I’m traveling this week and the next, so development will be slower. For this Dev Update I’d like to share a story about some wisdom dispensed upon me over drinks, as so many wisdom-dispensing events are.
September of last year I was having a friendly and robust discussion with a friend of mine about game development. We’d worked together for a couple of years at Gearbox and get along rather well. He’s a salty developer from across the pond who has been making games for just about twenty years. We share similar opinions on a majority of development ideas, but not all of them, which made this discussion particularly interesting.
We were talking about the projects we were both interested in, and as I was discussing Dungeonmans I could tell he had something to say. The statement came to him mid drink, and as he put the glass down he let me have it. “Procedural, you see, is bullshit. It’s bullshit. It’s Anti-Design.”
He went on to sing the praises of solid, concrete design, a design that you test, tear down with critique and build up to be even stronger. Procedural becomes bland too quickly because you don’t have focused experiences, unique and interesting, tuned to fit the challenges of the game. “Too many people think they can get away with not having to do the hard work of design because ‘Oh, just let the computer make something fun!’ and what you end up with is terrible.”
Programmers, mostly. Always the problem, lazy engineers!
“What is a Dungeon? A miserable little pile of hallways!”
Anti-Design. I’ve thought about what he said quite often, and it especially comes to mind while planning the layouts of adventure areas. Surely one can’t dismiss all procedural work as uninteresting, or even lazy. There’s plenty of examples of procedural experiences being entertaining. Are those the exception to the rule?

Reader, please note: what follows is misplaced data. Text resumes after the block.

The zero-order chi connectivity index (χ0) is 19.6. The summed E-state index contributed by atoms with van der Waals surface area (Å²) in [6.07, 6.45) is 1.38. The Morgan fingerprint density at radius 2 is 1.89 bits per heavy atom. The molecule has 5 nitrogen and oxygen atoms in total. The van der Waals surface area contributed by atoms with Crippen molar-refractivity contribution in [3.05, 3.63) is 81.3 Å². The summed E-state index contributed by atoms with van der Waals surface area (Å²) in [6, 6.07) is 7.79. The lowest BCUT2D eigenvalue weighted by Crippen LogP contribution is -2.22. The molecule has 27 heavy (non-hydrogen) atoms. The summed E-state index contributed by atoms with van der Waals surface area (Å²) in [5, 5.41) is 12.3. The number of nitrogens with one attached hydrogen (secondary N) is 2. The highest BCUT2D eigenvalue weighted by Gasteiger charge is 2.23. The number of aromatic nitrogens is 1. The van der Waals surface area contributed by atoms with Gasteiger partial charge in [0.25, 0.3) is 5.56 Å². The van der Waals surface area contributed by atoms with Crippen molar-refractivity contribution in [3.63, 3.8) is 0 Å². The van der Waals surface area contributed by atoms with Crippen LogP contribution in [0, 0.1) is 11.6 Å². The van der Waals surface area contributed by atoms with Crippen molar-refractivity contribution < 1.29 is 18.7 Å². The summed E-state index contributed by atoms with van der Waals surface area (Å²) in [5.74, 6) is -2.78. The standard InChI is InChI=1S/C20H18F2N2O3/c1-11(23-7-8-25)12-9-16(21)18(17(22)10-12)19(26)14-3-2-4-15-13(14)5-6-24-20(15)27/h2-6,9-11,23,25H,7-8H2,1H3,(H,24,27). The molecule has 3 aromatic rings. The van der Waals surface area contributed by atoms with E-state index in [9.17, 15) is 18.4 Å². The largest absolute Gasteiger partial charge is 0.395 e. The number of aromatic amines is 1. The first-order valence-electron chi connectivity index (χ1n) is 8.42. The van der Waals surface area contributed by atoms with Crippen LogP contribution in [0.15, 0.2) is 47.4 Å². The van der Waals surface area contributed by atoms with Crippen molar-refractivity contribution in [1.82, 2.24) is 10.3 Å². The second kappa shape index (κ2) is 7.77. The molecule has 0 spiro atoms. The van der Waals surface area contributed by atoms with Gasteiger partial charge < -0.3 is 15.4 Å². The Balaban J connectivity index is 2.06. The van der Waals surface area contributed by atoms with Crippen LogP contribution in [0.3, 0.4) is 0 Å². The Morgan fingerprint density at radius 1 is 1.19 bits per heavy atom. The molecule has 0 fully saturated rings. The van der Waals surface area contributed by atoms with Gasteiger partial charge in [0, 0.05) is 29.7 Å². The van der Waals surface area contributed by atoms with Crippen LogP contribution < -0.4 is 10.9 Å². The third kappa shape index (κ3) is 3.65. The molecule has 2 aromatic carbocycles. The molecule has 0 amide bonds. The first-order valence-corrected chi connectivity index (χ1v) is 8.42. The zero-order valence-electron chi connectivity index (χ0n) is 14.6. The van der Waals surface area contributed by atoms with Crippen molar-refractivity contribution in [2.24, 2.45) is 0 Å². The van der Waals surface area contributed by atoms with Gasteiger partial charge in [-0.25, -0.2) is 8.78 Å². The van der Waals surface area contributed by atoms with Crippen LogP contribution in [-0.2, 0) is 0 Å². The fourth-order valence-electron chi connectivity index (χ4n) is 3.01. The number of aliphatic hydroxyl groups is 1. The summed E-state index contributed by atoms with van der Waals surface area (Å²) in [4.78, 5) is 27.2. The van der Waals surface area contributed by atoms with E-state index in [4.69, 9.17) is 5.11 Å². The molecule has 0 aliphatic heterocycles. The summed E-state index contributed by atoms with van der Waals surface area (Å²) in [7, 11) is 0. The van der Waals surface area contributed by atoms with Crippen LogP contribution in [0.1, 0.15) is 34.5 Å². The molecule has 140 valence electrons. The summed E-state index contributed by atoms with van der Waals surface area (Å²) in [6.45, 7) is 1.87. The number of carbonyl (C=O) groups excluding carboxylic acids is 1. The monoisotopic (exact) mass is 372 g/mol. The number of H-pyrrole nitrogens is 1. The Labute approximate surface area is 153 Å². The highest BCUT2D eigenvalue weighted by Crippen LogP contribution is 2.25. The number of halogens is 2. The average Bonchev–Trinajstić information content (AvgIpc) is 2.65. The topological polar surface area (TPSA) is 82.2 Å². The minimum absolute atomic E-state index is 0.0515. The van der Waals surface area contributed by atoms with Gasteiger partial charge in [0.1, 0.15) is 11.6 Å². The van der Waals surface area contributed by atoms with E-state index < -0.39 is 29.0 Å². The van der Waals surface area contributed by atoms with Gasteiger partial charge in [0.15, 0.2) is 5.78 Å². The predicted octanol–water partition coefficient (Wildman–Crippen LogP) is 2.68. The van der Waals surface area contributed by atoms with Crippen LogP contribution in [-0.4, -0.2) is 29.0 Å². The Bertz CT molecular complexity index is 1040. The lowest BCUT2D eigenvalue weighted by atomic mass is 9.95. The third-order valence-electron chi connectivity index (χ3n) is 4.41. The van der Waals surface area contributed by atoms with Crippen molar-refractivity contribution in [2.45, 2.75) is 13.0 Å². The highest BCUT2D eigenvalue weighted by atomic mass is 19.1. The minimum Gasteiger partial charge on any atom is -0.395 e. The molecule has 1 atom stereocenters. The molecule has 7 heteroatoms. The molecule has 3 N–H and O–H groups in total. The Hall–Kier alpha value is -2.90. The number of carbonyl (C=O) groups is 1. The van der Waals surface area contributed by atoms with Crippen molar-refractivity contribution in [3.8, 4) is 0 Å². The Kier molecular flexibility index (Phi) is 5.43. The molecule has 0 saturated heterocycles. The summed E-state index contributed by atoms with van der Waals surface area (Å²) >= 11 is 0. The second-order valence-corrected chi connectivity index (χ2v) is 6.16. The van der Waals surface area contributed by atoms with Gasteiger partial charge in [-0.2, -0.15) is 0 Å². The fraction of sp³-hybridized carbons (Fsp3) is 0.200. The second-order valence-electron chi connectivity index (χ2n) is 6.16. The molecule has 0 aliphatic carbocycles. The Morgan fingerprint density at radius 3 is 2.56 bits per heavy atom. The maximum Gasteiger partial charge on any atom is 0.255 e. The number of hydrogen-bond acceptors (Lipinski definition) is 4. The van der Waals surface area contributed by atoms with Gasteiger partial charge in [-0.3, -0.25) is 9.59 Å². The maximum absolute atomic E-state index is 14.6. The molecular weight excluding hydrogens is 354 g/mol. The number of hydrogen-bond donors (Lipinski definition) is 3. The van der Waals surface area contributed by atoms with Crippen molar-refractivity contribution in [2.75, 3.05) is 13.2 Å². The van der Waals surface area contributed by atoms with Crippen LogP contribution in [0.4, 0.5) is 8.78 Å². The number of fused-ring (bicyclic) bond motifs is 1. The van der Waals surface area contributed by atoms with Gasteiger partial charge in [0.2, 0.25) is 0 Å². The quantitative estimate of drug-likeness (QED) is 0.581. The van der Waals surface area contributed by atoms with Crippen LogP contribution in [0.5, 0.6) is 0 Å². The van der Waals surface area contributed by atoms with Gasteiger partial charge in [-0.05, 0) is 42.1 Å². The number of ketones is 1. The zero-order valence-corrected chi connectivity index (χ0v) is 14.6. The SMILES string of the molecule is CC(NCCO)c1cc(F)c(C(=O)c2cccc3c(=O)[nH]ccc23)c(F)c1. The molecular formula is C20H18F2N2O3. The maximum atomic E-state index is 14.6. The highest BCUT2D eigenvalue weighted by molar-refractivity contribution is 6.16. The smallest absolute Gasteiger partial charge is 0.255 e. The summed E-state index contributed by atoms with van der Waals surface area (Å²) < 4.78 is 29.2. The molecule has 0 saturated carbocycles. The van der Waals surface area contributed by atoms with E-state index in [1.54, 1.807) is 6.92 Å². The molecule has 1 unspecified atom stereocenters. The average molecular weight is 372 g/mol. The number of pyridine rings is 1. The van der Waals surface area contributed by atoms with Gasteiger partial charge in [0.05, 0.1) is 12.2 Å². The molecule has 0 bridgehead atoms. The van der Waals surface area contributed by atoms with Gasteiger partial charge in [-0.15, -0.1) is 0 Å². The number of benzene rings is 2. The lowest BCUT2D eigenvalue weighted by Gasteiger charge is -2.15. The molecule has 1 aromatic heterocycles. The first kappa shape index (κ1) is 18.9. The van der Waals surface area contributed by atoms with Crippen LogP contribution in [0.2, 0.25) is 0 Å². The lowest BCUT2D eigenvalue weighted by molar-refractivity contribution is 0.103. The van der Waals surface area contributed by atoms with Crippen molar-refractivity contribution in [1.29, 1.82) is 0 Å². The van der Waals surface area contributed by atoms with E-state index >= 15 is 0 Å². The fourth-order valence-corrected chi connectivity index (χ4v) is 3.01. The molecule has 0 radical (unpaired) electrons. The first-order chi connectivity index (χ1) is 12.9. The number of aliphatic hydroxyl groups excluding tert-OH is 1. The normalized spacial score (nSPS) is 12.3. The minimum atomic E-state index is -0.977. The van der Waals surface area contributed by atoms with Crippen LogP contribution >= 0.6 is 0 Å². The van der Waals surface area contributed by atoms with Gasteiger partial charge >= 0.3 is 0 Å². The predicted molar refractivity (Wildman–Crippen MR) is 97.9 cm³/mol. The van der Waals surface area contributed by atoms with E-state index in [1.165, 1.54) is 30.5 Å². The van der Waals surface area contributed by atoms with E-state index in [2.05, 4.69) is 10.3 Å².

If you’re a roguelike fan, you’ve seen Anti-Design first hand: too many dungeons that are compilations of rectangles and straight lines, salted with an assortment of creatures based on how deep in the Caves of Grim Darkdoom you’re in. Not to say that it can’t be fun, but there’s certainly an element of familiarity to it, which eventually becomes repetition.
Good design, however, comes in many forms. Even the most haphazard of dungeon layouts can still rest upon a well thought out system. Combat, powers, encounters, all of which are indeed tuned and usually iterated upon based on feedback from the community of gamers. Those things can make or break a game, but even at their best they still are weighted down with qualifiers if the adventuring setting is bland. “Well, it’s a typical dungeon crawl, but there’s some neat tricks to the combat.”
As the genre ages and evolves, we’ve seen far more variety and hand-tuned effort in layouts. DoomRL contains many levels that are static, but hand-tuned to provide a specific challenge. Brogue is laid out in a semi-random fashion, with certain threads appearing throughout: chasms or pools in the center of the map, treasure rooms generally (but not always) near the edges of the map, and often guarded by complicated rooms full of traps. Crawl contains some areas that are built on specific formulas, such as the Sewers. Even old dogs like ADOM have Tension Rooms and special layouts for places like the elemental temples.
Avoiding The Trap
I’m working hard in Dungeonmans to avoid a dulling similarity between areas. As described previously, layouts change based on the locale, and they’re built to provide different types of challenges in each. But there’s more than just Dungeons. Towns need to have intelligent layouts, as well as the grand overworld itself. That’s a really tough one. It’s a challenge to make a continent that doesn’t feel like a haphazard collection of locales, and honestly I haven’t nailed it down yet. Never give up!
More and more developers are putting together their own roguelikes and we continue to move farther away from the trap of Anti-Design. Many of us have dreamed of being able to write the perfect generation algorithm and toiled for countless hours to create something that can generate an exciting and interesting battlefield with one command. Computing power grows and helps us along the way for sure, but for the foreseeable future at least, it’s going to take someone behind the wheel to guide the ship. Why does X feature go here, what makes Y interesting? Everyone has their own answers to these questions, and like a collection of chefs each making the same dish, the results are flavored with a personal touch.